Mother requests lethal injection for 4-year-old born with disability

Mother requests lethal injection for 4-year-old born with disability

A Canadian mother has asked the Canadian government to extend euthanasia to children so a lethal injection might be given to her son.

Karie-Lyn Pelletier, from L’Islet, says she will wish to end the life of her four-year-old son, Abel, if his condition becomes worse.

Abel was born with Mednik syndrome, a genetic condition that means he is deaf and has severe learning disabilities and intestinal problems.

Miss Pelletier has said she wants euthanasia to be “the end that will deliver Abel from his sufferings and the fight he leads”.

She has received support from Senator Pierre-Hugues Boisvenu, who worked on Bill C-7.

Euthanasia has been legal in Canada since 2016. In 2019 however, following the euthanising of Alan Nichols, a former school caretaker who was physically healthy but struggled with depression, the legal requirement that a person be terminally ill before administration of euthanasia was dropped.

Bill C-7, passed by the Canadian Parliament in March this year, further extended euthanasia legislation to people with disabilities and those with mental health issues, over the age of eighteen.

Other countries that have introduced supposedly restricted assisted suicide and euthanasia legislation have seen an expansion of their laws as medical professionals and activists push the boundaries of acceptable practice.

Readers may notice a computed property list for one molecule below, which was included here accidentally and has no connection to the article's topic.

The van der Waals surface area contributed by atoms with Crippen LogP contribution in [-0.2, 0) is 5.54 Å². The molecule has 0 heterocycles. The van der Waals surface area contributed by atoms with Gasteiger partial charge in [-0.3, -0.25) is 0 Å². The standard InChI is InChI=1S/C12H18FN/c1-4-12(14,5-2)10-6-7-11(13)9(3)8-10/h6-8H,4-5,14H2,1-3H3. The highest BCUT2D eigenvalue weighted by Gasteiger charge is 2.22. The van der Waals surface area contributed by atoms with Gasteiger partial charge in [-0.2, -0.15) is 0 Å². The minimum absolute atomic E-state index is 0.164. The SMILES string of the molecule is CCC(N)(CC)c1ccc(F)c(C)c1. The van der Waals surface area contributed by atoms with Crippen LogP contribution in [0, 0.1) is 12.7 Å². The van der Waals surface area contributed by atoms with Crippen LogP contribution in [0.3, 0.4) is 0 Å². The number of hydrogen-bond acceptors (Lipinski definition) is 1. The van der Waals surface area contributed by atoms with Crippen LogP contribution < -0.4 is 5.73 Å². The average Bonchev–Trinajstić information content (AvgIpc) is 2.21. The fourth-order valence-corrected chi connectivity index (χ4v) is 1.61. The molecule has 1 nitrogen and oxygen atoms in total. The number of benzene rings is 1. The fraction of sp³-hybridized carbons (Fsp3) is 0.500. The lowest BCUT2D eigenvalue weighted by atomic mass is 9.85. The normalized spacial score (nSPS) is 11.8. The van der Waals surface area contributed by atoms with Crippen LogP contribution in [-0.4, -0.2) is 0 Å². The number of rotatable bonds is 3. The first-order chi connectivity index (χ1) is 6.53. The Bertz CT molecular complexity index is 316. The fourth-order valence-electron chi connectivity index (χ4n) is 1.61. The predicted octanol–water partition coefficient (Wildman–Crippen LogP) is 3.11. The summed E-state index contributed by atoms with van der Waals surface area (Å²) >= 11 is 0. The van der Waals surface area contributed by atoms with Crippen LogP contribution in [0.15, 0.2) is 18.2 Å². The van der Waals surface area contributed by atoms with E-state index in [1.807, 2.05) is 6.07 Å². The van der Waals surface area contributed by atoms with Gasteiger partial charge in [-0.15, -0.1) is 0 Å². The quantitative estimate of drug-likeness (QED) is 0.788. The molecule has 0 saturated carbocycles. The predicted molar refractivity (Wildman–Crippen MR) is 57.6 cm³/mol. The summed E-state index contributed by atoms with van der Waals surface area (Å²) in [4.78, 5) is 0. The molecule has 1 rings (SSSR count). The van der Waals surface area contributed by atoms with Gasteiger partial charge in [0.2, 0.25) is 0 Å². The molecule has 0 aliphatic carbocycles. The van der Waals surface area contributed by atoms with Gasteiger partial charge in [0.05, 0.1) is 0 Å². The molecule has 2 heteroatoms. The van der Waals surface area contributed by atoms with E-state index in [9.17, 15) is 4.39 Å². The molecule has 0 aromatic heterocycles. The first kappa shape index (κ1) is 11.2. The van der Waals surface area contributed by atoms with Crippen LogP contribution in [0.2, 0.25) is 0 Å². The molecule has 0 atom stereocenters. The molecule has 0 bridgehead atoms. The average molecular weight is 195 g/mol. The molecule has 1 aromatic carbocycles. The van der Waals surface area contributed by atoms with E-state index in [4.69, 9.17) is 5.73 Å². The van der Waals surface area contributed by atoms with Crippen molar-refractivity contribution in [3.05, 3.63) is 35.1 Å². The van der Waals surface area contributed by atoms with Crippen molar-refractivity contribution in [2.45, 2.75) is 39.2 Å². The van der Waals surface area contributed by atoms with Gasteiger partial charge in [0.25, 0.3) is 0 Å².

In the Netherlands and Belgium, the law that permits euthanasia has rapidly expanded to include more categories of people.

Belgium legalised euthanasia in 2002 and since then, the practice has even been extended to children. The current law allows euthanasia if the patient is in a state of constant physical or psychological pain.

There is now a renewed push for euthanasia to be available for those who are healthy but have decided they have led a ‘fulfilled life’.

In the Netherlands, where euthanasia has been legal since 2002, doctors are now permitted to secretly sedate patients who have dementia before euthanising them. The law permits voluntary euthanasia for anyone over the age of 16, and children aged 13-15 can be euthanised with their parents’ consent. 

Last year, the Dutch government said it would be changing the regulations to allow doctors to end the lives of terminally ill children between the ages of one and twelve.